Democratic Debate Gets Testy

Democratic political consultant Dan Payne has worked on presidential campaigns, including John Kerry's in 2004, when the tenor of the debates or decidedly more polite.

Thursday night's standoff between Hillary Clinton and Bernie Sanders seemed to break new ground on the contentious scale, with Clinton going after Sanders on guns and Sanders mocking Clinton's connections to Wall Street.

"I think it means that New York is becoming very important to both candidates," Payne said.

Polls show it's Clinton who is poised to win the New York primary letting up, but Sanders has survived this far by exceeding expectations, though many feel the delegate math no longer works for him.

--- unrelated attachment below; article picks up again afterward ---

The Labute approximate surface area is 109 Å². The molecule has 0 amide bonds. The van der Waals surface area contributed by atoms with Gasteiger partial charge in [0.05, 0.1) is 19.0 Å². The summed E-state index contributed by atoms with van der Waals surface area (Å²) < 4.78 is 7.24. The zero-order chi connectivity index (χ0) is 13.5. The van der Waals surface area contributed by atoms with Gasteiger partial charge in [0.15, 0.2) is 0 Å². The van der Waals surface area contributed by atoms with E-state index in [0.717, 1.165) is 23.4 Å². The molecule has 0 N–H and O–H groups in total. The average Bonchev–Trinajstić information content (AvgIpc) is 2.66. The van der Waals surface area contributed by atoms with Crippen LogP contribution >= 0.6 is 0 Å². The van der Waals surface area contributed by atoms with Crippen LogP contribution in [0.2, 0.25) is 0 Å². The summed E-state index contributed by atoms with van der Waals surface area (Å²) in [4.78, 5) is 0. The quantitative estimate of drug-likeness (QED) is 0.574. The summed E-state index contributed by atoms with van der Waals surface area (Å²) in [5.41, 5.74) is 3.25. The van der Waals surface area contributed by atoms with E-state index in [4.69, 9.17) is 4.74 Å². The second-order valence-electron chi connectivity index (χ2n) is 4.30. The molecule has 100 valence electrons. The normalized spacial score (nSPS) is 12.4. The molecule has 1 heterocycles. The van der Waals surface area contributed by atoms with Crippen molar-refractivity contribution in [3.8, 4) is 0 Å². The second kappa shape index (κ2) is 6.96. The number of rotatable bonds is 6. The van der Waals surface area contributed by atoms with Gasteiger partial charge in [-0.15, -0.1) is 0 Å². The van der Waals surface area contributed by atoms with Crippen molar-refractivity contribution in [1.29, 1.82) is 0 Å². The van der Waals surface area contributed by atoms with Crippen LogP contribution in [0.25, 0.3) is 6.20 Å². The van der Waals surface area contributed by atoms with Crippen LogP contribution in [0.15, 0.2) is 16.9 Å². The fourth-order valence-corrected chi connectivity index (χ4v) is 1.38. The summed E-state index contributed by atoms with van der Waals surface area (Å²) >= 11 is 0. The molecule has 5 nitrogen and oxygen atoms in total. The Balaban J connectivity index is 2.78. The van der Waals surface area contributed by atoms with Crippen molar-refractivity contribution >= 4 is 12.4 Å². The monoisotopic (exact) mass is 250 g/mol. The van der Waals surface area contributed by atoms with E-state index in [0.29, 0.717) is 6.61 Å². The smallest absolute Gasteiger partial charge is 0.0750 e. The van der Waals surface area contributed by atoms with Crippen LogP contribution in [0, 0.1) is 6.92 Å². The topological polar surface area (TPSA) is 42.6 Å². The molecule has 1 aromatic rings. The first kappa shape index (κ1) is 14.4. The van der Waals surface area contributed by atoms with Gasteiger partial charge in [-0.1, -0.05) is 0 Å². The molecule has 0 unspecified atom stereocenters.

Democratic political analyst Dan Cence says Bernie Sanders needs to ask himself how much longer he's going to keep it up for the good of the Democratic Party. And he says candidates need to be careful about being too rude, or to tough, or to negative.

Cence says, "when you attack really hard, it tends to lead to voter suppression more than it leads to someone changing their mind on a vote."

Maybe so, but neither Clinton nor sander show any signs of letting up. Dan Payne says the advent of social media plays heavily into the current tenor of the debate.

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